Polish painter, art theoretician; poet and playwright; member of the first Polish avant-garde group of the 1920s known as the Formists; Colorist. Born in 1880 in Pryszowa near Limanowa, died in 1945 in Krakow.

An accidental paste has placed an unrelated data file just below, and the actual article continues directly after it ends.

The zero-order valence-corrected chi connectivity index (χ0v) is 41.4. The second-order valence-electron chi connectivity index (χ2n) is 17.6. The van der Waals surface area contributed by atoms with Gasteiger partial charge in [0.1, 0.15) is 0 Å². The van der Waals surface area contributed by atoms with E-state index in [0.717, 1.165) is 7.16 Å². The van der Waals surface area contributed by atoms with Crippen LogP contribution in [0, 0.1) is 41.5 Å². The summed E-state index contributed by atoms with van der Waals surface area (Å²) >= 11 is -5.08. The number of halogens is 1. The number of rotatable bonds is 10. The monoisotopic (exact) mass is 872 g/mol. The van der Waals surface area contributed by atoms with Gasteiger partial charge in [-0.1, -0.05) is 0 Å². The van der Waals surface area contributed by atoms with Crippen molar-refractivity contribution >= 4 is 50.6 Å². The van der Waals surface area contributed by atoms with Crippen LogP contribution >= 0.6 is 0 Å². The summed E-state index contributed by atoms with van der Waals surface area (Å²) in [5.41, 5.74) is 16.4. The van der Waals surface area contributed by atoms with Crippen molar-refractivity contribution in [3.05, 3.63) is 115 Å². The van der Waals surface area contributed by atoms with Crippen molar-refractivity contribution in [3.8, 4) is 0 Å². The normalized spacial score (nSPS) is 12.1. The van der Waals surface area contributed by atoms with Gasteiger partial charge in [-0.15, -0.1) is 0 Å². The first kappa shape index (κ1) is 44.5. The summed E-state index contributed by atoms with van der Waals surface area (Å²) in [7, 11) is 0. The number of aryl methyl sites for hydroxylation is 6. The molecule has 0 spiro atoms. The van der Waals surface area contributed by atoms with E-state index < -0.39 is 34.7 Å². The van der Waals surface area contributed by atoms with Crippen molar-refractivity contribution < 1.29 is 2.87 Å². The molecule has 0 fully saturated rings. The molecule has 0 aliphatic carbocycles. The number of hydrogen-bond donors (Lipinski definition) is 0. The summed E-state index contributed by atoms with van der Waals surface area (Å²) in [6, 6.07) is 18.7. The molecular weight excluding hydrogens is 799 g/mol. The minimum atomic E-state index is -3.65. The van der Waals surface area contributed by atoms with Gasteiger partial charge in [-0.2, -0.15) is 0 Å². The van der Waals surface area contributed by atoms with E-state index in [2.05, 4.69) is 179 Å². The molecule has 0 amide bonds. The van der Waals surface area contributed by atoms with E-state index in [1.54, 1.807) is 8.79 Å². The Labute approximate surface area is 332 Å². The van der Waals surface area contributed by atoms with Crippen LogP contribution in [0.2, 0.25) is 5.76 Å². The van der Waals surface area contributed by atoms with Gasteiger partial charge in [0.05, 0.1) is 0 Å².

Czyżewski studied art from 1902-1907 at the Academy of Fine Arts in Krakow under Józef Unierzyski, Józef Mehoffer, and Leon Wyczółkowski. While in Paris between 1907 and 1909, he was strongly influenced by the work of Cézanne. Upon returning to Poland he found employment as a middle school art teacher. Krakow's Friends of the Fine Arts Society organized Czyżewski's first solo exhibition in 1910. The artist spent the years 1910-1912 in Paris learning the principles of Cubism. Between 1911 and 1913 he took part in a series of exhibitions of the "Independents" in Krakow, along with painters Andrzej Pronaszko and Zbigniew Pronaszko, Jacek Mierzejewski, and Eugeniusz Zak. These exhibits demonstrated the younger generation's split with the cultural heritage of the Young Poland movement. Czyżewski's early work was influenced by French Post-impressionism and the paintings of Cézanne in particular (Madonna z Dzieciątkiem / Madonna with Child, 1909).